A French Debate over Guy Môquet

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Reaction to French President Nicolas Sarkozy's attempt to honor the memory of an executed Resistance fighter speaks volumes about his relationship with French society: half the country applauded the move whereas the other half denounced it as a cynical attempt to advance his own ideological agenda. At issue is Sarkozy's decision to have every school in France stage annual Oct. 22 readings of the letter written by 17-year-old Resistance member Guy Môquet penned to his family shortly before his Nazi captors executed him in 1941. The letter begins with a tender call to "My dearest Mother, my beloved little brother, my beloved father", informing them, "I'm going to die!". It ends with the selfless and uplifting, "Of course I would have preferred to live. But what I want with all my heart is for my death to serve some purpose."

What's fueling the debate over Môquet's letter is precisely what Môquet considered that higher purpose to be. In the view of Sarkozy and his backers, it was overthrowing Nazi domination for the freedom and liberty of the French nation; to others, it was overthrowing the very market system Sarkozy is seeking to bolster as he reforms France's welfare state. The youthful Môquet, many observers note, was a communist committed to revolution; a poem he wrote on the day of his arrest promised to "kill capitalism," and sought to give heart to those "brothers in slavery (jailed by) the traitors of our country, those agents of capitalism." Little wonder, then, that Môquet has always been a preferred icon of France's Communist Party. In leftist solidarity, the opposition Socialists accuse Sarkozy of seeking to requisition a leftist icon to his own ideological ends.

"The problem Sarkozy faces isn't always opposition to what it is he says he wants to do, but rather doubts about why he's actually trying to do it," comments Dominique Reynié, a French political analyst and teacher at the Foundation of Political Science in Paris. "A lot of people worry about going along with what he's proposing out of fear they'll learn they've been duped once it's too late."

Too late for what? In this case, the debate rages. France's leading teachers' union, SNES, opposed the forced reading, arguing that injecting political messages into schools from above violates the principles of secular neutrality that led to the ban of religious objects like yarmulkes and Islamic hijab in public schools. That official state secularism was imposed at public schools in 1903 to end previous practices of Catholic theology being taught under the guise of non-denominational education; critics claim Sarkozy's embrace of the Môquet letter restores that practice on an ideological level. "Can we take the risk that the event will transform the high school into a political arena?" asked SNES in a statement explaining why it was urging its members not to respect the reading of the letter.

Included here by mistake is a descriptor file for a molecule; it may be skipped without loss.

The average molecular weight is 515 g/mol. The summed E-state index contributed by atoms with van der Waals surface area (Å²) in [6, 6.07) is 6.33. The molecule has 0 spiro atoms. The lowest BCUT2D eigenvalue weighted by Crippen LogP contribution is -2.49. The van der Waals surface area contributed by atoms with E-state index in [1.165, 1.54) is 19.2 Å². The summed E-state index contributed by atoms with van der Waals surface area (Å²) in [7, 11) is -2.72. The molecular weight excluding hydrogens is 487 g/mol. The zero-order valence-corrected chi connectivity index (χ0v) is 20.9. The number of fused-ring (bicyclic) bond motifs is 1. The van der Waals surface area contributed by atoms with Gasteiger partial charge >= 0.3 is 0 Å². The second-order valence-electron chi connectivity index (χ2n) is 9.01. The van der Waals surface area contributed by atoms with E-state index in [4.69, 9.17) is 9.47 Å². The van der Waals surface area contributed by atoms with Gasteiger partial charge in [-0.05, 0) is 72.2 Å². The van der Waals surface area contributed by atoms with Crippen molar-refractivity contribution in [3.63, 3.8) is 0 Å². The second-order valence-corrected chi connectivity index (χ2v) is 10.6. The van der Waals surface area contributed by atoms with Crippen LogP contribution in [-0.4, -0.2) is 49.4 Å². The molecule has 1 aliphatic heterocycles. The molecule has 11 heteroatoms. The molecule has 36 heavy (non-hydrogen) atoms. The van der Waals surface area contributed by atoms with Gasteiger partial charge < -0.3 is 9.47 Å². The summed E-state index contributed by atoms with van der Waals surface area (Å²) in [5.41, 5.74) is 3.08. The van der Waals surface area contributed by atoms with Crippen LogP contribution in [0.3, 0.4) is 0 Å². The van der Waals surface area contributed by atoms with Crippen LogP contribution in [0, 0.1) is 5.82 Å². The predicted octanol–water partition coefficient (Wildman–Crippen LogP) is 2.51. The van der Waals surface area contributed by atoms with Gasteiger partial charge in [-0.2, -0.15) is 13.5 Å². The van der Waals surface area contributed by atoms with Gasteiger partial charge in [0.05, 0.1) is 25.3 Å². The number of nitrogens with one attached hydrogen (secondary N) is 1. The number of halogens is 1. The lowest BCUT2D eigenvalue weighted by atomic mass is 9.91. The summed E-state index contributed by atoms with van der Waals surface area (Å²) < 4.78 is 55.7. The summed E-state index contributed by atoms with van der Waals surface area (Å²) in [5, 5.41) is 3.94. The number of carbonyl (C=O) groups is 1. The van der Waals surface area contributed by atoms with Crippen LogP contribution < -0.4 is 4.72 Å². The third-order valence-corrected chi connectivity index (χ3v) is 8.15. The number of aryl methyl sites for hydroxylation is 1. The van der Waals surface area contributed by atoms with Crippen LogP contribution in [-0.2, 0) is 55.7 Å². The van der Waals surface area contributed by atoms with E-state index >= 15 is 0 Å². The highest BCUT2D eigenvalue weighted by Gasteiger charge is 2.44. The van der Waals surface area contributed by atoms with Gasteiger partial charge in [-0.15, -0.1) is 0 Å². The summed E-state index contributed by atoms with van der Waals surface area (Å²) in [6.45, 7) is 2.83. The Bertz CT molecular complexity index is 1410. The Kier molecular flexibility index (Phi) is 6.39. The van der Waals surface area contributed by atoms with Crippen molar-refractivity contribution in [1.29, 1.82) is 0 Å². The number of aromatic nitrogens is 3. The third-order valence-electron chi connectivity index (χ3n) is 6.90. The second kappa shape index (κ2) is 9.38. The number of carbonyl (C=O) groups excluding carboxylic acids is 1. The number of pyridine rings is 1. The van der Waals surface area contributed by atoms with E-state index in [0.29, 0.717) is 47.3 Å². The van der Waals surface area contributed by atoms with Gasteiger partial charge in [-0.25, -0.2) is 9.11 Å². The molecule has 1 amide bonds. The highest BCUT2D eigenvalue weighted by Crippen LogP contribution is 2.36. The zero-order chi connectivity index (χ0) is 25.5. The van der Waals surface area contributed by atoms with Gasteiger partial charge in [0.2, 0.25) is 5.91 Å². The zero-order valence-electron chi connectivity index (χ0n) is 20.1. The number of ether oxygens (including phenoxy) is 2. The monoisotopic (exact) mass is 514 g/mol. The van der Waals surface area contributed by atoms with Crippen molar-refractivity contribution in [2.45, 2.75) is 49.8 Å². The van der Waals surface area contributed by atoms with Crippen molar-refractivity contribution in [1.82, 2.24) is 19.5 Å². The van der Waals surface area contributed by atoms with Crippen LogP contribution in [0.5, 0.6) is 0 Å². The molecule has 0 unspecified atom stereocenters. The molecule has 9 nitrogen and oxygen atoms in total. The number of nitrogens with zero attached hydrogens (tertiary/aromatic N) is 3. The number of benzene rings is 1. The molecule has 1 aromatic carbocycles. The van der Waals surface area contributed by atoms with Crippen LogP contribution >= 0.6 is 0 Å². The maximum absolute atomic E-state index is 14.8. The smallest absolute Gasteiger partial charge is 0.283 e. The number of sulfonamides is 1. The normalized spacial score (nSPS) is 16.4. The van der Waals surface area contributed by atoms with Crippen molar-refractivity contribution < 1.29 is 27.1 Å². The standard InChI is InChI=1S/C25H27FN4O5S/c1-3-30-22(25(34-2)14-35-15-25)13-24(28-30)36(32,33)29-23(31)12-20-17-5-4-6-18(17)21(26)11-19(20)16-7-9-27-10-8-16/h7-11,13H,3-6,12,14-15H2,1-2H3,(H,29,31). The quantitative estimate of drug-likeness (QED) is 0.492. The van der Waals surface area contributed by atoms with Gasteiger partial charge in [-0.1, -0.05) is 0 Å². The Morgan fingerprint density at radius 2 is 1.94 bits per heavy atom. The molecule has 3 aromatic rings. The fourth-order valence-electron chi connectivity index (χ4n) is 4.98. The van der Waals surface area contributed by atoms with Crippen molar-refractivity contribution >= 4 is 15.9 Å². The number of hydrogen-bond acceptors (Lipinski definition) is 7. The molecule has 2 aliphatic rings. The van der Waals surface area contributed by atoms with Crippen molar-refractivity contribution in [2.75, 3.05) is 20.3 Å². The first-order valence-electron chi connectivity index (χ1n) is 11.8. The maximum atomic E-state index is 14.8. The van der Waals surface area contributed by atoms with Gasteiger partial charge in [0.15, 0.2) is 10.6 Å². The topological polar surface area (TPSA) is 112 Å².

Other opponents objected to the simplified honoring of Môquet's memory outside the context of the class struggle to which he and many other Resistance fighters were committed. That dumbing-down of history to provoke simplistic patriotic reaction bothers Leftist critics — especially given charges that Sarkozy's recent creation of a Ministry of Immigration and National Identity gives patriotism a xenophobic edge.

Finally, some question Sarkozy's motives due to his belated embrace of Môquet's memory. Teachers at the Guy Môquet school say they had to lobby educational authorities for years before being allowed to change the name of the establishment in his honor. Nearly 20 years passed before anyone bothered to even notice the name change, and when they did, it came with massive media attention due to Sarkozy's recent decision. "When there's such a strong institutional pressure, you get the feeling you're being appropriated and exploited," Jérôme Muzard, a teacher at the Lycée Guy-Môquet in Châteaubriant told the daily La Croix. "One wonders what will remain of it all in students' minds."